$2.4 Million Federal Grant for Cloud Seeding in the Upper Colorado River Basin

Luke Guilford | | Industry NewsIndustry News
Cloud seeding operation
Eric Hjermstad, co-owner of cloud seeding operations company Western Weather Consultants, looks at the flame atop one of his generators near Wolcott, Colorado. Photo Credit: Aspen Public Radio

Last week, The Southern Nevada Water Authority voted to accept a $2.4 million grant from the U.S. Bureau of Reclamation to fund cloud seeding in Western states whose rivers feed the Upper Colorado River BasinThe weather modification method utilizes planes and cannons to launch silver iodide crystals into clouds. This process attracts moisture to the particles that fall as snow and rain.

Upper Colorado River Basin
The Upper Colorado River Basin. Photo Credit: usgs.gov

The upper Colorado River Basin covers southwest Wyoming, the western half of Colorado, the eastern half of Utah, the northeast corner of Arizona, and a small northwest portion of New Mexico. Notable rivers in the region include the Green River, Yampa River, White River, Colorado River, Gunnison River, Dolores River, and San Juan River.

Check out Can Bio-Precipitation and Cloud Seeding Elevate Snow Levels? – SnowBrains to learn more about cloud seeding.

The funding is to help key reservoirs as the Colorado River hit record lows and growing Western cities and industries fail to accommodate their water usage to the dwindling supplies. The federal funding will upgrade equipment from manual generators to remote-operated ones. The funding will also allow more planes to take flight and seed clouds.

Cloud seeding
Simplified diagram of the cloud seeding process. Photo Credit: dekhnews.com

Andrew Rickert, who coordinates Colorado’s cloud seeing for the Colorado Water Conservation Board, spoke with the Denver AP and said this about the challenges they face after receiving the funding.

“There’s not a lot of makers of cloud seeding generators,” he said. “Not only do we have to make sure we can find that, but that they could make as many as we need.”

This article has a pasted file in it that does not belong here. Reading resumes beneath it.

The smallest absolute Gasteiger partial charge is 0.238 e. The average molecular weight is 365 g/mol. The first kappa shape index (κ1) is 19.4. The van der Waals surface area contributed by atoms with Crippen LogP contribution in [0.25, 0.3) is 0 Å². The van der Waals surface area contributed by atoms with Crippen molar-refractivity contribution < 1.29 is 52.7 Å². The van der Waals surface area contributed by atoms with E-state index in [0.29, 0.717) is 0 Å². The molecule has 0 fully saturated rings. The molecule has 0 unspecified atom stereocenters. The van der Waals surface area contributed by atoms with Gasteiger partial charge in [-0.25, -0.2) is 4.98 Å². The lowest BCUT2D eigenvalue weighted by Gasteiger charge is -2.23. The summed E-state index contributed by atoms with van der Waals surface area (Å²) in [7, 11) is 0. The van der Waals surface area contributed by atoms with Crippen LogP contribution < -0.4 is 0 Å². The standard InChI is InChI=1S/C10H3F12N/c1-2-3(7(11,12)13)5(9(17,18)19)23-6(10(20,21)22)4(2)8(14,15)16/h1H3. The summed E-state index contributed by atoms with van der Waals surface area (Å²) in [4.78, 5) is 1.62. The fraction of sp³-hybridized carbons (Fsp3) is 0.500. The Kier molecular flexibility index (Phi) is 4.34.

Cloud seeding is not new for the Upper Colorado River Basin, Utah, and Colorado. Wyoming has nearly a decade of experience, and New Mexico has been approving permits for warm weather seeding lately. Colorado, Utah, and Wyoming have each spent around $1 million and $1.5 million yearly for cloud seeding.

According to the Denver AP, numerous studies indicate cloud seeding can add 5% to 15% more precipitation for storm clouds. Frank McDonough, a nonprofit Desert Research Institute scientist, told the Denver AP this on the legitimacy of cloud seeding.

“The research that’s come out over the last 10 years or so really seems to have convinced them that cloud seeding is a legitimate way to increase snowpack and subsequent water resources,”.

The federal funding will be dispersed over two years, temporarily doubling financial support for the Upper Colorado River Basin cloud seeding from outside parties. The consensus is that cloud seeding can only help the water supply so much, and action must be taken to reduce water usage from the over-allocated river. The difficulty with that is who reduces their use, by how much, and is it enforced? We will learn more by mid-August when the Bureau of Reclamation announces the amount of water available from the Colorado River for the following year.

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